Just be careful that when you do buy new equipment that you use it a few times indoors before trying any serious climbs. You want to make sure that you have a proper feel for your new devices. By doing so, you can feel more comfortable about climbing.

5. Take a Chance

Sometimes, there’s no better way to overcome something than by just doing it.

If you’re really looking to beat your fear of heights by climbing, you’re going to have to take a chance.

Once you’ve worked up a bit of small courage, take a big chance. Now, it’s important that you aren’t making unnecessary risks outdoors, but you can really start pushing your boundaries in an indoor gym.

Pushing your boundaries is a good idea, as it exposes you to your fear. When you’re face to face with your fear, you can either run from it or beat it.

And when you’re climbing up a rock wall in the middle of the air, you don’t have much room to be running.

You may even realize that your fears were unfounded to begin with. It might be that you come to embrace the challenge and turn your fear into a sensation of thrill.

At the very least, you’ll be able to tell yourself later that you did it. And here’s the thing: if you can do it once, you can do it again.

By taking a chance and beating your fears—even if just momentarily—you can gather the courage to keep trying rock climbing until you start to feel comfortable doing it.

6. Practice as Much as Possible

Once you’ve established a baseline of courage, it’s time that you put it to the test.

Don’t let the thrill of your early successes disappear. Instead, harness this energy to practice even more.

As you build on your confidence, you’ll realize that you’re growing more confident and bolder in your climbing endeavors.

You may even be ready to try outdoor rock climbing after just a little while.

In this way, you can all but overcome your fear by rock climbing. With just a few baby steps every day or every other day, you can slowly advance toward your goal.

7. Embrace Your Fear

Part of getting over your fear is learning to embrace it.

Acrophobia is extremely common, and chances are you’re not going to be able to completely rid yourself of it—at least not at first.

Being able to recognize your fears and separate them from reality is important. By allowing yourself to be afraid without letting it influence your ability to climb, you’ll be on your way to climbing higher in no time.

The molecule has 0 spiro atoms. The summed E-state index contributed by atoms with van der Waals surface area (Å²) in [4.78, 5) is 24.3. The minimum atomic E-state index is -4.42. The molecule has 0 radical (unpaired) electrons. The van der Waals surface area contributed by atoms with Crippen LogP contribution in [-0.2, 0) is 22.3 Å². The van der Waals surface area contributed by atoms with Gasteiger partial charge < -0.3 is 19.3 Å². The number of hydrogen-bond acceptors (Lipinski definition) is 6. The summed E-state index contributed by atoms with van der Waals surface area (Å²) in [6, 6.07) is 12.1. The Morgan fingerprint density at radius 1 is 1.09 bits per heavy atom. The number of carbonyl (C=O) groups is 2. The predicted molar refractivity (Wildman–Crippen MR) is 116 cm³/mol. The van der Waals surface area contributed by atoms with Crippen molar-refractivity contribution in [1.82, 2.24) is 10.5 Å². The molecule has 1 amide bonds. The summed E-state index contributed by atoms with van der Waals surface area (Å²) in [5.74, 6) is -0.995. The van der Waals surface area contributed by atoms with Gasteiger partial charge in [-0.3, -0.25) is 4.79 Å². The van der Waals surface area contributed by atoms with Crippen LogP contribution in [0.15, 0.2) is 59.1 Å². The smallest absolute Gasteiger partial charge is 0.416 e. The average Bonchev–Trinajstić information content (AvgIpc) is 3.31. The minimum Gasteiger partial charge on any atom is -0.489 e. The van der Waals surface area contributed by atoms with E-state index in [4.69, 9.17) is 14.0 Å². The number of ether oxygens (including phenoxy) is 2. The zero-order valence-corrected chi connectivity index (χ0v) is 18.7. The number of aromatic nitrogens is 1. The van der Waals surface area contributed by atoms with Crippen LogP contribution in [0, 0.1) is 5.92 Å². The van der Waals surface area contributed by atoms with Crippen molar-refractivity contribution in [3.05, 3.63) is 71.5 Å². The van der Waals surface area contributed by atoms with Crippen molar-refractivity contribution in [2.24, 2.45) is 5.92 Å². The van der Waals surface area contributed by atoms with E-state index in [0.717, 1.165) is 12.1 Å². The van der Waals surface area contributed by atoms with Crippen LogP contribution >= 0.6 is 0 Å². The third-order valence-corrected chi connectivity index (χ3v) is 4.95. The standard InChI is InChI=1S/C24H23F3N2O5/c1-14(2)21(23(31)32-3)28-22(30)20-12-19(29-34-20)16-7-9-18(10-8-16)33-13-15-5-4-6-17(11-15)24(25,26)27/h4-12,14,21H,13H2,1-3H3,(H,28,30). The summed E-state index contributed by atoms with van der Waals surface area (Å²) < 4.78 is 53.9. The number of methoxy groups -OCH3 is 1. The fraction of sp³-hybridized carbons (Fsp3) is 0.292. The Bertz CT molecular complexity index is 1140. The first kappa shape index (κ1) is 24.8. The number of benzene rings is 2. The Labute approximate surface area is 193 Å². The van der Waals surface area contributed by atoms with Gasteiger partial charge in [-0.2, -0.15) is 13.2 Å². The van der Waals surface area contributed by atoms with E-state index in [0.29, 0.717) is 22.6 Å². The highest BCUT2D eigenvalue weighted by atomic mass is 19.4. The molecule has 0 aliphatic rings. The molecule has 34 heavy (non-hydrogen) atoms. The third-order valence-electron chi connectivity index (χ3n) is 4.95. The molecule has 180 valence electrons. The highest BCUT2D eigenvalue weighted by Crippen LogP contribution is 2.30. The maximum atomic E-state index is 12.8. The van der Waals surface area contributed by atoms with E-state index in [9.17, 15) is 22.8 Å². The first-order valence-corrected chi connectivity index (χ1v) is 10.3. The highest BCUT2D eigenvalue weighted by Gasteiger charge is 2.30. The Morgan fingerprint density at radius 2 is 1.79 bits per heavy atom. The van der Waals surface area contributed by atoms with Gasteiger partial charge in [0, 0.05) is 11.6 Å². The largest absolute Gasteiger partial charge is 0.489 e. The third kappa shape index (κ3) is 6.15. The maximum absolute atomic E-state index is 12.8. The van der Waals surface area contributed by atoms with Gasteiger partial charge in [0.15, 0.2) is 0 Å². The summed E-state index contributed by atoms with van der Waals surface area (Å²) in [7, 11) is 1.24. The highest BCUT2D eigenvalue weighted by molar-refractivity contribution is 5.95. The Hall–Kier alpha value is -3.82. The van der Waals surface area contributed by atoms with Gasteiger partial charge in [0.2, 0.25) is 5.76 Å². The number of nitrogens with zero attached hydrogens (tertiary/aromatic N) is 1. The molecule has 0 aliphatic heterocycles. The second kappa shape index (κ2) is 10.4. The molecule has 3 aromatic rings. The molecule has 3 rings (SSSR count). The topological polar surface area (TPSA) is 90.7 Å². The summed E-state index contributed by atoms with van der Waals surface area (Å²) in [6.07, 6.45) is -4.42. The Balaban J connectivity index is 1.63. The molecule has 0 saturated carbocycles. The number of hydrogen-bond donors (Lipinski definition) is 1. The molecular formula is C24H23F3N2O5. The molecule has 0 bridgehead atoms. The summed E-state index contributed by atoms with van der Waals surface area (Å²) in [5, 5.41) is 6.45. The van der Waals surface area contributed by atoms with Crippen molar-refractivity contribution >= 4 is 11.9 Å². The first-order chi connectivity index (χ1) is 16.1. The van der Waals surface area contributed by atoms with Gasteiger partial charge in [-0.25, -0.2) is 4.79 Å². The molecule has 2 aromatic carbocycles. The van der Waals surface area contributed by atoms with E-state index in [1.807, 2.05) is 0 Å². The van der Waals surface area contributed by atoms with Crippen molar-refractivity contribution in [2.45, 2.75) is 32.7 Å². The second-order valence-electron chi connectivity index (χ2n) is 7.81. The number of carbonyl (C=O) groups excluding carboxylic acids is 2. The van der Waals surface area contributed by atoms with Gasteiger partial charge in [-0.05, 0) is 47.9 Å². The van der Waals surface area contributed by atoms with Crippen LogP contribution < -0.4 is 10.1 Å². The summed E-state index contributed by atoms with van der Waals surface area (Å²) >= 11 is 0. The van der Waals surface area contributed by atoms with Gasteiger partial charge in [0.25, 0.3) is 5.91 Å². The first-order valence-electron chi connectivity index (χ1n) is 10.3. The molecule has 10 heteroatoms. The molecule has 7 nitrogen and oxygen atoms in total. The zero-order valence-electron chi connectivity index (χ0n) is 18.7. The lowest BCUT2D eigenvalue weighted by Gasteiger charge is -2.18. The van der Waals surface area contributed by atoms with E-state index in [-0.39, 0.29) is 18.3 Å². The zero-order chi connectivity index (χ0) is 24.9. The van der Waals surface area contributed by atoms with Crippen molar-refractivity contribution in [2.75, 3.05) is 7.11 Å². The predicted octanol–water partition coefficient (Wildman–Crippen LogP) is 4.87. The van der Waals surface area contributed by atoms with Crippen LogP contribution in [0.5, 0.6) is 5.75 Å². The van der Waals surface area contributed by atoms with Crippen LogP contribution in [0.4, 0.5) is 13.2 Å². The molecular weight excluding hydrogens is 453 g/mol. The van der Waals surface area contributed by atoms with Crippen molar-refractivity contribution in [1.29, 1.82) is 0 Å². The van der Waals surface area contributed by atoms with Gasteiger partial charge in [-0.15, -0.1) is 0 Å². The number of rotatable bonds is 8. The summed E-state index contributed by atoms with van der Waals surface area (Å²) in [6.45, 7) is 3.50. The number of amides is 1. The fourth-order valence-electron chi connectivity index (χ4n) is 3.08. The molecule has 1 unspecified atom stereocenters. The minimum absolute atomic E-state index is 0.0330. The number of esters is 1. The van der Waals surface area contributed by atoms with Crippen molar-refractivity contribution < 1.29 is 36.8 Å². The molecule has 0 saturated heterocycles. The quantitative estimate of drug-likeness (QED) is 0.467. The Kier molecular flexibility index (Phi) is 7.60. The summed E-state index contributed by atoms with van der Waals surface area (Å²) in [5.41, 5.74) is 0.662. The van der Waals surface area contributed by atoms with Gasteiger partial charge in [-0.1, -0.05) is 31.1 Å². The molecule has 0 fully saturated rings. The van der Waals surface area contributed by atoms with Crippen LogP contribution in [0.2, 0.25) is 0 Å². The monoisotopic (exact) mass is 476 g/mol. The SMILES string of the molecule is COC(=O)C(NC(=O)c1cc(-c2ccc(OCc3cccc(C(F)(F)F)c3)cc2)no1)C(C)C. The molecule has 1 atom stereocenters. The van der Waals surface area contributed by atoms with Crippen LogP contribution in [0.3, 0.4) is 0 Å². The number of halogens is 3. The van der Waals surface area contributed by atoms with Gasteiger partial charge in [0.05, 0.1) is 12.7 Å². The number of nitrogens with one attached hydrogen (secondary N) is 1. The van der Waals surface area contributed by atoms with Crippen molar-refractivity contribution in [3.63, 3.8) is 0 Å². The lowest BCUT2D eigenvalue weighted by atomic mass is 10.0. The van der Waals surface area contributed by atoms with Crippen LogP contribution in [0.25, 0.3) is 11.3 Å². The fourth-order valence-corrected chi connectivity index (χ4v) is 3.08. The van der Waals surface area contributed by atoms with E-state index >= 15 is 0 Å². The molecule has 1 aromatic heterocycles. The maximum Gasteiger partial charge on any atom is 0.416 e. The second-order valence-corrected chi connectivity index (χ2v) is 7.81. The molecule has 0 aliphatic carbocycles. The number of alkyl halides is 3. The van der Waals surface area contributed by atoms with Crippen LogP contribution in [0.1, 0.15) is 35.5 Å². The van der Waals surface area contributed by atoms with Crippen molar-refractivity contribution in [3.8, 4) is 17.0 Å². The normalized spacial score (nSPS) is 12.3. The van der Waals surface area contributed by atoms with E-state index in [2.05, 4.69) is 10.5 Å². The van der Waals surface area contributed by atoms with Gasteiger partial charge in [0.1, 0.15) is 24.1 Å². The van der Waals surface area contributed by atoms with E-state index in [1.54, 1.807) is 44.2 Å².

It’s often the case that our fear makes something appear worse than it really is. By training yourself to realize this, you can gradually overcome your fear of heights.

8. Focus on Your Climb

Another way to do this is by focusing on your climb. Don’t think about falling. Don’t look down. Don’t do anything except focus on what you need to do to keep going up.

When ‘deep water climbing’ isn’t what you expected it to be, Don’t look down.

By keeping your focus away from your fears, you’ll be able to climb higher than you ever thought possible.

Additionally, you’ll be able to make smarter climbing decisions, helping reduce the risk of an accident.

By focusing on the reality of the situation in each passing moment, you can ward off unnecessary fears. You may even realize while climbing that there’s no reason to be afraid.

As you continue climbing and proving your own ability to yourself, you’ll start to realize that your fears were misguided.

And, if we’re being honest, getting lost in the moment is what rock climbing is all about. It’s not about forward-thinking or planning. It’s about being in the moment and conquering a challenge that you didn’t think you could overcome.

The more you focus on doing this, the less time you’ll have to worry about your fears and the more you’ll start to enjoy rock climbing.

9. Get Used to Protected Falling

If you’re still afraid of falling, consider working with your partner to practice protected falling.

In this method, you and your partner can practice at an indoor gym. After climbing a safe distance up the wall, practice falling and letting your partner catch you. Repeat at safe distances until you feel comfortable falling.

Now, the point of this isn’t to encourage you to fall. Rather, by doing this, you’ll be able to better trust your partner, your equipment, and yourself.

When you see that drastically-bad results don’t occur when you fall, you’ll be able to overcome your basophobia.

A great team-building exercise between you and your partner, protected falling should only be done when both parties are on the same page and only from a safe distance.

10. Educate Yourself

Finally, if you’re looking to overcome your fear of heights when rock climbing, learn everything there is to know.

Study fear. Study rock climbing. Learn about all your equipment. See how your hypothetical fears stack up to real recorded evidence.

You may even want to analyze why you’re afraid of heights in the first place. You may discover that you can attack your fear from the root cause.

No matter what, don’t attempt to learn about everything that could go wrong. The point of this exercise is for you to better understand your fear so that you can work to get over it—not to seemingly validate it with hypotheticals.

The Bottom Line

Having a fear of heights can seriously complicate your rock climbing endeavors.

The good news is that there are solutions available.

If you’re looking to overcome your fear of heights so that you can start rock climbing, consider the ten tips above. By incorporating them into your rock climbing routine, you’ll be on your way to better results in no time.

Climbing Blogger

Zealous boulderer, gear geek and editor. Typically has more flappers than fingers on his hands. Occasionally enjoys the feeling of being scared of heights. Mostly prevents looking down too much, though, and cheers at the invention of climbing chalk.

2 thoughts on “10 Ways to Overcome Your Fear of Heights When Rock Climbing

  • Awesome work. Just wanted to drop a comment and say I am new to your blog and really like what I am reading. Thanks for the share

    Reply
    • Hey there, thank you! I’m really glad you liked it 🙂

      Reply